00:24:12   over the summer, there's going to be a lot more competition on the news side.

00:24:16   And if you try and do it in the fall, then you're going to have a lot of competition

00:24:21   just on the competing apps side.

00:24:23   There's just a lot of new apps, a lot of big updates.

00:24:26   You know, if you think about things like the featured page in the App Store, in the fall,

00:24:34   it's going to be full of the apps that take advantage of the new stuff.

00:24:38   Like last fall it was like, "Hey, here's all the apps that are updated for 3D Touch,"

00:24:43   or things like that.

00:24:44   Apple tends to push those types of things, but I don't really—can't think of—there's

00:24:49   not a lot of huge, big, sweeping things right now that would push something out.

00:24:53   And so there's certainly an incentive to—if you've been working on something and you

00:24:58   might be able to get it out, this is a pretty good time.

00:25:02   I can tell from launching Activity++ a couple weeks ago that it was easier in some ways

00:25:08   to get attention for something around now.

00:25:11   And if you just think about the volume of tech news, like if you're this kind of person

00:25:15   who keeps up on tech news, it's a quietish time right now because Apple is probably not

00:25:21   going to be announcing much new because they'll save that for June, and a lot of other big

00:25:26   organizations that create tech news, they're in that same kind of cycle that they have

00:25:32   their big events in the summer or around then, and that's when they'll be doing it.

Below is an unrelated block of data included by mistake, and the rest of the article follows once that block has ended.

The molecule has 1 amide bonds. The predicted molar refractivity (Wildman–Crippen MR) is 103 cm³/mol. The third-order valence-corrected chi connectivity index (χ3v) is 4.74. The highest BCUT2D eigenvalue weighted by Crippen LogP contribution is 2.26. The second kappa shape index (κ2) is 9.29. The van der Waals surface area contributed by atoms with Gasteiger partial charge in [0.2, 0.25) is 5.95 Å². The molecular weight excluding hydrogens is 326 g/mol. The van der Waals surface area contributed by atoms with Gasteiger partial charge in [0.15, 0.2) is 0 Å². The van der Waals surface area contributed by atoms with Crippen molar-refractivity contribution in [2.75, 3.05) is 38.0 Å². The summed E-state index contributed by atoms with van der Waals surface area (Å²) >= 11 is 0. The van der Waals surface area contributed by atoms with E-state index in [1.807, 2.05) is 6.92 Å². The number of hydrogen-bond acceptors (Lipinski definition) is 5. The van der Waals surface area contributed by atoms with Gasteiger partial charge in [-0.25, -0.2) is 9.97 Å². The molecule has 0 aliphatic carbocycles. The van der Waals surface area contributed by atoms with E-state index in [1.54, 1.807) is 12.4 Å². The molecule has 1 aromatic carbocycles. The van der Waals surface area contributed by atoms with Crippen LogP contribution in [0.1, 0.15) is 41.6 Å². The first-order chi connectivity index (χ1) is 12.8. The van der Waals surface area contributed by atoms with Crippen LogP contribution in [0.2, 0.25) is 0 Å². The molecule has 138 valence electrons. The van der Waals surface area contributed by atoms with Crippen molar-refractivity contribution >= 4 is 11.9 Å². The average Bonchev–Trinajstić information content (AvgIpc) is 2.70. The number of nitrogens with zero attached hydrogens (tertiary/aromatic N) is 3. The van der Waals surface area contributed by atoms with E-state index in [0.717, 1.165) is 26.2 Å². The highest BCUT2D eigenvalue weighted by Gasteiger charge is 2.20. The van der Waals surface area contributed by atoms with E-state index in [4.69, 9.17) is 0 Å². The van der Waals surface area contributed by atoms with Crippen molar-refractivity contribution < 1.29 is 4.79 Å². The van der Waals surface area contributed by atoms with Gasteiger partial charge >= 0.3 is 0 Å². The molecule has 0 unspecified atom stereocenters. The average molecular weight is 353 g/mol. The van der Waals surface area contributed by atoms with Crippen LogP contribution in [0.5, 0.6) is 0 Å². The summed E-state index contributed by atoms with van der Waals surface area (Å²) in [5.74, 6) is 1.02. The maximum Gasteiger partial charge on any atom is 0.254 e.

00:25:37   So there's some advantage to doing that too,

00:25:39   like just taking advantage of it as a quiet time

00:25:42   to maybe get a bit more attention for yourself.

00:25:44   - Yeah, totally, you know, 'cause that's,

00:25:46   you know, as you mentioned, like,

00:25:47   there really isn't a lot else going on

00:25:50   for the most part right now.

00:25:51   So if you have something where you don't necessarily

00:25:54   need to wait until W2DC, so if it's something,

00:25:57   if it's a small app or something that is,

00:26:01   that doesn't really rely too heavily on the frameworks

00:26:05   and the platform staying identical.

00:26:08   And that might include things like games.

00:26:10   You know, we don't know anything about games

00:26:11   for the most part, but that might include things like games

00:26:13   where you're not usually using

00:26:15   most of the platform APIs for games.

00:26:18   Usually you're using OpenGL or more likely

00:26:21   some kind of higher level cross-platform game engine

00:26:24   and doing all your custom coding in there,

00:26:26   and you're not really using UIKit directly